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What is Fashion Anyway?

Recently I was invited to participate in the RCA Vice-Chancellor’s Talks series. Maybe as a consequence of that I have found myself reflecting on what was understood by the word ‘fashion’ when I graduated in 1987, and what it means now. Back then, fashion was quite simply understood to be the application of design to clothing. And so fashion students produced collections of things to be worn, clothes and accessories, and that was that. I think it would be fair to say that not much thought was given to whether the subject might have intellectual possibilities, not at least until the late nineties when ‘fashion theory’ started to be a thing.

With its aim of a ‘disruptive critical approach’, the RCA fashion MA programme has taken a quantum leap in the understanding of the subject. Even in the distant days of the 80s, those of us who practised it knew there was a kind of magic fairy dust that elevated a well designed object to the status of fashion. We also had a hunch that it wasn’t restricted to clothes too, though it was hard to find an architect who would admit that buildings were subject to fashion. How gratifying it is then to read the words of this year’s graduate Dimitris Karagiannakis, ‘fashion can be found in any object, movement and feeling’.

We knew it all along, but here’s the confirmation; fashion is a fundamental aspect of human social behaviour. This year’s graduates give us a glimpse of fashion’s vast scope and scale. From a collection with an aesthetic that chimes perfectly with the zeitgeist, to a mind- blowing manifesto for human, and post-human life. Fashion is everywhere, and it’s everything.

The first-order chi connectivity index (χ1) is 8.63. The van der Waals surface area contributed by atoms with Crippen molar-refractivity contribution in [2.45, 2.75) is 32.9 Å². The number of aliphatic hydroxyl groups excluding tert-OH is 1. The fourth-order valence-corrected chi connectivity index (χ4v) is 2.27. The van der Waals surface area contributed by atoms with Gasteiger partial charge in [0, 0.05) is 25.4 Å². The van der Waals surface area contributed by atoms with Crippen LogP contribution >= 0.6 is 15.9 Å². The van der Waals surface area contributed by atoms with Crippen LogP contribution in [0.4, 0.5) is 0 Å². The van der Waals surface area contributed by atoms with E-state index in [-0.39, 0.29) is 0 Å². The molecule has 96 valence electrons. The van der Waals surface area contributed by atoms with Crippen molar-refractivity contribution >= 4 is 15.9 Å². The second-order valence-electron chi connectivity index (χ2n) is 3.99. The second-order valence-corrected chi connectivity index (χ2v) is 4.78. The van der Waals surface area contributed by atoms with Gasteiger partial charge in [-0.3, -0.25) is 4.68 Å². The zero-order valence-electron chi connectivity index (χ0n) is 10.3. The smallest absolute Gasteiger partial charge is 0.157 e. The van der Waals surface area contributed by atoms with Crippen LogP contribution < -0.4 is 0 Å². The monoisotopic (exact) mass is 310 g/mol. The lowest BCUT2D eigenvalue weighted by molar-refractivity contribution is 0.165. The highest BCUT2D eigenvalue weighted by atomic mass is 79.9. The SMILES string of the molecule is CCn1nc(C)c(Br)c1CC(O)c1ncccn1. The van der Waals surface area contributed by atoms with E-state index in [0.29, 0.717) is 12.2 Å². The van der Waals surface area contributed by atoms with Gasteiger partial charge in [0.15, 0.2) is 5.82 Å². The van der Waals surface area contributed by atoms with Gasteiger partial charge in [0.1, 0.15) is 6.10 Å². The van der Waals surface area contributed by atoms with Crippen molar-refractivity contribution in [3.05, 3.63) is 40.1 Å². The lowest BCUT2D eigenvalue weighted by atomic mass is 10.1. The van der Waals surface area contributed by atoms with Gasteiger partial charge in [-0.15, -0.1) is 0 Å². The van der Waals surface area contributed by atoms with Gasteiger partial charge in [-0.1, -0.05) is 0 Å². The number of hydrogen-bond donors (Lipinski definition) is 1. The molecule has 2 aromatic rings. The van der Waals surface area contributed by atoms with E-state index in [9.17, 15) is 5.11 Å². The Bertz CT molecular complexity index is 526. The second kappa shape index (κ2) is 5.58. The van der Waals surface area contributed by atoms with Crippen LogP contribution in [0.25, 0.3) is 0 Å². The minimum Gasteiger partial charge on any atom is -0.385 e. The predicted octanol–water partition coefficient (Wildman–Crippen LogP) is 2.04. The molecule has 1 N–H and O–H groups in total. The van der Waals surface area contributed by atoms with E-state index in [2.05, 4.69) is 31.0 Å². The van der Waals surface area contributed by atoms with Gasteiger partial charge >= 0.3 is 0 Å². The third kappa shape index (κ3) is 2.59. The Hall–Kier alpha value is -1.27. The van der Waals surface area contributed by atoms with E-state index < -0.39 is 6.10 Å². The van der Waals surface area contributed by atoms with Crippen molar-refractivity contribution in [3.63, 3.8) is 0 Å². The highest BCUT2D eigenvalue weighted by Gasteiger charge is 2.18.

Ian Griffiths

Ian studied in Manchester at the time of the new wave music scene, which has been a lifelong influence. He studied Architecture initially, then Fashion, and was encouraged by his tutor, the legendary Ossie Clark to apply to the Royal College of Art in 1985.

Of his design education, he says, ‘Manchester taught me about raw energy and
creativity, but the RCA taught me how to channel that energy into making something useful. It’s where I developed my commitment to good design.’
Ian jokes that his is the shortest CV in the business. One of his first projects at the RCA was a competition organized by Max Mara. As a result of that, he joined the company as a designer on graduating in 1987.

As Creative Director of Max Mara, he believes in fusing the brands luxurious appeal with a streetsmart sense of cool. He says, ‘over the thirty plus years I’ve been with the brand, I’ve got to know the Max Mara woman as if she were my best friend. I want the best for her.’

Ian divides his time between the company’s headquarters in Italy, London and
Suffolk. His interests include contemporary art, architecture, and gardening, and his most frequently used hashtag is #ilovemyjob.

Portrait Photo of Ian Griffiths